Adventure WorldmagazineInterested in Advertising with AWM,email us atinfo@adventureworldmagazine.comand we will send you ourmedia kit.Please specify whether you are arace director/promotor or acompany seeking to reach aspecific market of readers.Racing on Ice...continued from page 25times I was quite alone and if I stood still it was utterlysilent. The solitude and the beauty of this placehave gotten to me. I’m thinking of looking for a jobin Yellowknife!”For two of the Danish racers, the race finish was notso enjoyable as they suffered from snow blindness,having foolishly left their glasses off during the day.The worst was Marvin Overgaard and despite the intensepain he was determined to finish, and eventually did soafter being towed for many hours by Scott Smith.As a result, the Race Director was not there to greetthe winners and other finishers, though all understoodthe choice he’d made to personally ensure the lastracer made it back. McHale duly won the foot race ina total time of 28 hours 17 minutes and said the Rockand Ice Ultra was one of he most impressive new raceshe’s been to. “I’ve been to races that have been ongoing for ten years which are not this organized andvery few have this level of community support. Thisevent is such a great advert for Yellowknife.”Ski race winner Colburn is from Edmonton and tooka total of 33 hours 34 minutes over the 6 days. Hecould have run against McHale as he has a 2.26 bestmarathon time, but chose instead to ski. “I thought itwould be easier,” he said, “but it wasn’t! Greg put ona fantastic display of athleticism and I think the running/snowshoeinggives your body more of a pounding,but it’s still quicker as there are too many variablesfor fast skiing. The lack of groomed trails, thedifferent snow conditions, and of course pulling thesled all make a big difference.”All the winners received their prizes at the race party,which took place in the nearby ‘Ice Castle’ (a buildingmade entirely of ice) and they were also flown300km north into the barren lands of the arctic on aspecially chartered plane to tour the Ekati diamondmine and see where their prizes came from. Both theflight and the presentation were a fitting end to anevent that has a real ‘sense of place’ and shares theexperiences, culture and values of Yellowknife andNorthwest Territories with those who come to race.(The next BHP Billiton Rock and Ice Ultra will beheld from March 21st-26th 2009. See www.rockandiceultra.comfor all the details.)Adventure World Magazine June 2008 26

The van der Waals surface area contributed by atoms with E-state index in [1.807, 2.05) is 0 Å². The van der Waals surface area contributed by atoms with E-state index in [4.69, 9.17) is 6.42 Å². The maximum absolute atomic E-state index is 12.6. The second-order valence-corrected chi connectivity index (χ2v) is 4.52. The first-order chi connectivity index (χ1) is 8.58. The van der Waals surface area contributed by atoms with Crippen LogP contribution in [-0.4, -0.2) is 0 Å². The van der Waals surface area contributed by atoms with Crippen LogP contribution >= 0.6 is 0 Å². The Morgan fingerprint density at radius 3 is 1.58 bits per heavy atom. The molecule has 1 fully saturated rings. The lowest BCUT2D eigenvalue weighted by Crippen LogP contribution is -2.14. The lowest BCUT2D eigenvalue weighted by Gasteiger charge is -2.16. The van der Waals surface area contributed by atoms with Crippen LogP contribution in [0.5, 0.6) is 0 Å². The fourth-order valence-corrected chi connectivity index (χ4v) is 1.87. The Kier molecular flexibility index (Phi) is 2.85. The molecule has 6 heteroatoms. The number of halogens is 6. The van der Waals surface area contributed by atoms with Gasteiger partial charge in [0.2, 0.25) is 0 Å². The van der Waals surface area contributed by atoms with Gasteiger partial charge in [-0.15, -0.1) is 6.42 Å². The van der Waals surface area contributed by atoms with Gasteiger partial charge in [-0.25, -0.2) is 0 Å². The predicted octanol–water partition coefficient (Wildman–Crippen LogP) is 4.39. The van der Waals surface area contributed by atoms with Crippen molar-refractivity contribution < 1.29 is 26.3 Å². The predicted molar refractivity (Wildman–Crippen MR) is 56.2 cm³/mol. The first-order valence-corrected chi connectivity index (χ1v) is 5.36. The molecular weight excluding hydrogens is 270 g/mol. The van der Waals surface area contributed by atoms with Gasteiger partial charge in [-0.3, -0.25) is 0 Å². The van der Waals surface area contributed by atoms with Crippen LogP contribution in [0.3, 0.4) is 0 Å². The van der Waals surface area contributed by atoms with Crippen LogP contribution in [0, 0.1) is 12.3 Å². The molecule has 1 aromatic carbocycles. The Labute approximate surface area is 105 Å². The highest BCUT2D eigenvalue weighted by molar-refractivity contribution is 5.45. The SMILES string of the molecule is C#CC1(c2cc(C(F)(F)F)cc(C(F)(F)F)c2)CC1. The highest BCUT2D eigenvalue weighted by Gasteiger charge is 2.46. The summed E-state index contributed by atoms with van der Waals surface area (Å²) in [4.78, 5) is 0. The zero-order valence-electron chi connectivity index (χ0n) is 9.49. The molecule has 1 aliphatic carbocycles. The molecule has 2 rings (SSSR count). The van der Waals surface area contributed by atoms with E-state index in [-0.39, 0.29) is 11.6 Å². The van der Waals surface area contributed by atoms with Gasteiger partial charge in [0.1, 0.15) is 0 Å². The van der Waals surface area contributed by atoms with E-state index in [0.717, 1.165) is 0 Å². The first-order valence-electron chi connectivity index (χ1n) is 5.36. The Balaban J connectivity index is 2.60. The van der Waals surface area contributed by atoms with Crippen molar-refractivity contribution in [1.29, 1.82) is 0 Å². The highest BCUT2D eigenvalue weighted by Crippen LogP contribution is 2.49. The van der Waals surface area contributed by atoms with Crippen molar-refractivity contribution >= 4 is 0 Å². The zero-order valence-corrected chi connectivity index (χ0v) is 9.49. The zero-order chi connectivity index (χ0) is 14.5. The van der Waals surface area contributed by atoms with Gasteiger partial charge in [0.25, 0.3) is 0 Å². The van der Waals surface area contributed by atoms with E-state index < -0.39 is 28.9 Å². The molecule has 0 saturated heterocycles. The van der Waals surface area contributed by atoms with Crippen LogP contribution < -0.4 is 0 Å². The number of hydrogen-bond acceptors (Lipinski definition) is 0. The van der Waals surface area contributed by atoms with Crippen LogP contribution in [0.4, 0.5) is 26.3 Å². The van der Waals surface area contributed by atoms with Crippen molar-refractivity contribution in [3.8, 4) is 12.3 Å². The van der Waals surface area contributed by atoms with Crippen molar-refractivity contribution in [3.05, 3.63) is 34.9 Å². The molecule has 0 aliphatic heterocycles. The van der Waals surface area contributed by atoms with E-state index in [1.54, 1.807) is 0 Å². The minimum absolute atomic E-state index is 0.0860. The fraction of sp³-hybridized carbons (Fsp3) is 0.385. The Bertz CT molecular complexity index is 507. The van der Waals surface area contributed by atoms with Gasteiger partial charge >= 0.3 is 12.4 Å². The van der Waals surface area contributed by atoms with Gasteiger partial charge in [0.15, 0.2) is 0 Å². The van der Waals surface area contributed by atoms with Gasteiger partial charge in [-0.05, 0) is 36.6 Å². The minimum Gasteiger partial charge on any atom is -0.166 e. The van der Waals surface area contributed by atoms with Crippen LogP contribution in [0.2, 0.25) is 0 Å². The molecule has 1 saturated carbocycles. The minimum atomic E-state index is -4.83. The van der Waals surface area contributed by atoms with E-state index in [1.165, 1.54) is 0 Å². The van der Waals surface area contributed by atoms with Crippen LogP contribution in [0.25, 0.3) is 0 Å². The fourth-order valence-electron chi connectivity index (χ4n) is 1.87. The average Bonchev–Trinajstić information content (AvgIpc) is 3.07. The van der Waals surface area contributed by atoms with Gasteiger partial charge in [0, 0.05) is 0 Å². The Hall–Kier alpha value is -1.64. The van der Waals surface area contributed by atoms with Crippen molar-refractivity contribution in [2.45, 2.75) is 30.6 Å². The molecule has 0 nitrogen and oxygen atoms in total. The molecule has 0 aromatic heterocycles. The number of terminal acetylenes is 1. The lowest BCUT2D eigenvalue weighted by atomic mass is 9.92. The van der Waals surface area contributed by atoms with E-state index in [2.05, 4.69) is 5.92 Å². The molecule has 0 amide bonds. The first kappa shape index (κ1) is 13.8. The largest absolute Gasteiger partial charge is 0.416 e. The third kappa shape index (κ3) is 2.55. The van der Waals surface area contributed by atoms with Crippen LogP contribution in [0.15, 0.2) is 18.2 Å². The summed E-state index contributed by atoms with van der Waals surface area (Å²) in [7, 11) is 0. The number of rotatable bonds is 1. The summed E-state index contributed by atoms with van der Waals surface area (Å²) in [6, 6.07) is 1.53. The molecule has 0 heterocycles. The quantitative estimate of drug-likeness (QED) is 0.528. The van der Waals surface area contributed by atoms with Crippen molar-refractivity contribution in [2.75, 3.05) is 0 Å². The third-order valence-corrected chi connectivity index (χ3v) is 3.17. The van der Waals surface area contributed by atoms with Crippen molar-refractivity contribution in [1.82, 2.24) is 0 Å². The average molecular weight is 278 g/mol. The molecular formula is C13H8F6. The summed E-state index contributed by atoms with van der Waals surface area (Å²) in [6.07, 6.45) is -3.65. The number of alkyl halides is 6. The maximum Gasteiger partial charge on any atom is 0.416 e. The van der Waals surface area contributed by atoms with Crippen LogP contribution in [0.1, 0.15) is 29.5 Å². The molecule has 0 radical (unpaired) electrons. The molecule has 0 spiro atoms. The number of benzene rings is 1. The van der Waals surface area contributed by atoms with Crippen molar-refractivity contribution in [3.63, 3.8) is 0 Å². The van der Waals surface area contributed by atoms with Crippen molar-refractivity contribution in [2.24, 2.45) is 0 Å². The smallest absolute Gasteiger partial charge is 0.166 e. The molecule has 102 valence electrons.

The Basic Roamer© ARAs the OfficialNavigation Tool of theUSARA, the design ofthe Basic Roamer©AR has been carefullyconsidered for US Adventure Racing and has over20 major features. Originally developed for rallyingin Europe this tool is now customized andavailable for the US Adventure Racer. Rallynavigators must make split second navigationdecisions at very high speed and any errors canbe very costly to crew, car and team. With thesechallenges in mind it is easy to see how theAdventure racing navigator can benefit from theBasic Roamer© AR. Racing Rotating Map HolderA lightweight, rotating design with a quick releasemounting bracket the rotating map holder isdesigned to fit almost any bike, it is built strongenough to withstand the rigors of any adventurerace or bicycle orienteering event. The solidconstruction will not flex or flap on rough roads andwill hold most flexible map covers or just the mapitself for easy reading it will make bikenavigation much easier. Proven in many races andsuccessfully used in 2006 USARA NationalChampionships.The Adventure Racing Waterproof PedometerNow you don’t have to guess or time your travel to the nextCP, you can know exactly how far you’ve gone. Mostpedometers fail completely when they get near water. We’vedeveloped one that actually works when wet. It even survivedthe full course at Primal Quest.Check out the full line of navigation products fromAR Navigation Supplies including: Waterproof MapCases, Racing Compasses, Waterproof Pens,MYTopo Maps, Nav Practice Guides & More! Phone: 1-408-420-3883

Adventure RacingNavigation Tipsby Robyn Benincasaphotos by Will Ramos PhotographyIf you are a good navigator, you canwrite your own ticket in the sport ofAdventure Racing. Your race calendarwill be full before you knowit, with invites from some prettysolid teams. But navigation is a mixof art and science that needs to bepracticed continually, so your bestbet is to hook up with a local orienteeringteam (most of the sport’sbest navigators have a competitiveorienteering background) and seehow good you can get! Plus, learningto navigate is just darn fun.Here’s the quick down low on whatyou need to know to get from pointA to point B while navigating.Make sure you have all of yourDATAH before leaving for thatnext checkpoint!D = DISTANCELook at the scale at the bottom ofthe map and calculate how far youneed to go. Don’t forget all of thebends and twists in the river or trail.One tip is to take a piece of stringand lay it out along your chosenwindy route, and then lay the stringout along the scale at the bottom ofthe map to calculate the distance.A = AZIMUTHAzimuth is a basically a fancy wayto say “compass bearing”, but it isa commonly used term in navigation.Shooting a bearing outsideand during the day is a pretty easyskill (point where you’d like togo, turn the bezel until the needleis in the ‘house’ and rock and rollon that bearing, keeping the needlein the house as you go). But forthe most part, you will be shootingyour bearings from the map, whichrequires a few extra steps. That is,orienting your map to North, thenlaying the edge of the compass betweenthe point you’re heading toand the point you’re starting from,and finally twisting the bezel untilthe red needle is in the house. Ofcourse, there’s always the issue ofdeclination to account for (the differencebetween “true North” and“magnetic North” on that particularmap) as you get more and morespecific and “micro” with yournavigation. If this is all French toyou, I recommend you take a Navigation101 class from a local outfitterfirst, and then buy a book to reinforcewhat you learned. Practiceis the key! Only one or two peoplephotos by Will Ramos PhotographyAdventure World Magazine June 200828